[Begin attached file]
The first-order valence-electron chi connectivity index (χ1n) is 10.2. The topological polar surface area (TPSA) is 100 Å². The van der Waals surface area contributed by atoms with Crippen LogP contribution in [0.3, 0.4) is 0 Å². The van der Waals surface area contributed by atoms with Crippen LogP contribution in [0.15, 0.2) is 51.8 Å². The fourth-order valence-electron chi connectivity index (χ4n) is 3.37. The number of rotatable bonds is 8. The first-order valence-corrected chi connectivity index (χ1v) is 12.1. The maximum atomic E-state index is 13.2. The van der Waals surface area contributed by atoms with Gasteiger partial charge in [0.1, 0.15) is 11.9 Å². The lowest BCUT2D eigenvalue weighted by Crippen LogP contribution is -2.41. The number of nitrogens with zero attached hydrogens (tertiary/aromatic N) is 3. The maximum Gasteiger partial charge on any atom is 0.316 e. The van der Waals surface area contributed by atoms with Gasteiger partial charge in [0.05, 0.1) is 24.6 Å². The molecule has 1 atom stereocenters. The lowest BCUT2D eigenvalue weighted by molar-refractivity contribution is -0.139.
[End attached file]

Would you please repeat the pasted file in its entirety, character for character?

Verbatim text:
The first-order valence-electron chi connectivity index (χ1n) is 10.2. The topological polar surface area (TPSA) is 100 Å². The van der Waals surface area contributed by atoms with Crippen LogP contribution in [0.3, 0.4) is 0 Å². The van der Waals surface area contributed by atoms with Crippen LogP contribution in [0.15, 0.2) is 51.8 Å². The fourth-order valence-electron chi connectivity index (χ4n) is 3.37. The number of rotatable bonds is 8. The first-order valence-corrected chi connectivity index (χ1v) is 12.1. The maximum atomic E-state index is 13.2. The van der Waals surface area contributed by atoms with Gasteiger partial charge in [0.1, 0.15) is 11.9 Å². The lowest BCUT2D eigenvalue weighted by Crippen LogP contribution is -2.41. The number of nitrogens with zero attached hydrogens (tertiary/aromatic N) is 3. The maximum Gasteiger partial charge on any atom is 0.316 e. The van der Waals surface area contributed by atoms with Gasteiger partial charge in [0.05, 0.1) is 24.6 Å². The molecule has 1 atom stereocenters. The lowest BCUT2D eigenvalue weighted by molar-refractivity contribution is -0.139.